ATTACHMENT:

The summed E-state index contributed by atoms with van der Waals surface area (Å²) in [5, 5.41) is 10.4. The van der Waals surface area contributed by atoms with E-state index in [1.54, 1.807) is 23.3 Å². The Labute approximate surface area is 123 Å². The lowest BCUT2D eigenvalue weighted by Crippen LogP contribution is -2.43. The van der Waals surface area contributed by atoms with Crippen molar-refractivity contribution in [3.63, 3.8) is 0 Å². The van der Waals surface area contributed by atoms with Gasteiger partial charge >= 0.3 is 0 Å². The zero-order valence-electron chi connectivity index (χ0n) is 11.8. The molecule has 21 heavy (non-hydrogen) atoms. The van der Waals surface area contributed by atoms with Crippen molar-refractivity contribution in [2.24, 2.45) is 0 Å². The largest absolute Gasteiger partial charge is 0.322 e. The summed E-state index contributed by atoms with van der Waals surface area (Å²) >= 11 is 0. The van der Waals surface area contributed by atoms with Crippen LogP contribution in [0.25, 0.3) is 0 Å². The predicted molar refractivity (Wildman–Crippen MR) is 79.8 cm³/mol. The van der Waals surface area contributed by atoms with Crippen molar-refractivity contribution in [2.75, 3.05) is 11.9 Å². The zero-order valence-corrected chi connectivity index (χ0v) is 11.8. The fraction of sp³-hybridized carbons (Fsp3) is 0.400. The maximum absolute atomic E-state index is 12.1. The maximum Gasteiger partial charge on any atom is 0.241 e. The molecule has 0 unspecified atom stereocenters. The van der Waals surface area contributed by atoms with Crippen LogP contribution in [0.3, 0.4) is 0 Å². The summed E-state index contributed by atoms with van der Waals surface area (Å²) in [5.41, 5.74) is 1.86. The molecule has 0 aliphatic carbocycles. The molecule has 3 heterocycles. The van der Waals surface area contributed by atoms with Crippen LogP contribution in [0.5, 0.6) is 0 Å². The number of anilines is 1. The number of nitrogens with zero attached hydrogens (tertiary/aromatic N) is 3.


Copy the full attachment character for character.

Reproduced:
The summed E-state index contributed by atoms with van der Waals surface area (Å²) in [5, 5.41) is 10.4. The van der Waals surface area contributed by atoms with E-state index in [1.54, 1.807) is 23.3 Å². The Labute approximate surface area is 123 Å². The lowest BCUT2D eigenvalue weighted by Crippen LogP contribution is -2.43. The van der Waals surface area contributed by atoms with Crippen molar-refractivity contribution in [3.63, 3.8) is 0 Å². The van der Waals surface area contributed by atoms with Gasteiger partial charge >= 0.3 is 0 Å². The zero-order valence-electron chi connectivity index (χ0n) is 11.8. The molecule has 21 heavy (non-hydrogen) atoms. The van der Waals surface area contributed by atoms with Crippen molar-refractivity contribution in [2.24, 2.45) is 0 Å². The largest absolute Gasteiger partial charge is 0.322 e. The summed E-state index contributed by atoms with van der Waals surface area (Å²) >= 11 is 0. The van der Waals surface area contributed by atoms with Crippen LogP contribution in [0.25, 0.3) is 0 Å². The predicted molar refractivity (Wildman–Crippen MR) is 79.8 cm³/mol. The van der Waals surface area contributed by atoms with Crippen molar-refractivity contribution in [2.75, 3.05) is 11.9 Å². The zero-order valence-corrected chi connectivity index (χ0v) is 11.8. The fraction of sp³-hybridized carbons (Fsp3) is 0.400. The maximum absolute atomic E-state index is 12.1. The maximum Gasteiger partial charge on any atom is 0.241 e. The molecule has 0 unspecified atom stereocenters. The van der Waals surface area contributed by atoms with Crippen LogP contribution in [0.3, 0.4) is 0 Å². The summed E-state index contributed by atoms with van der Waals surface area (Å²) in [5.41, 5.74) is 1.86. The molecule has 0 aliphatic carbocycles. The molecule has 3 heterocycles. The van der Waals surface area contributed by atoms with Crippen LogP contribution in [0.5, 0.6) is 0 Å². The number of anilines is 1. The number of nitrogens with zero attached hydrogens (tertiary/aromatic N) is 3.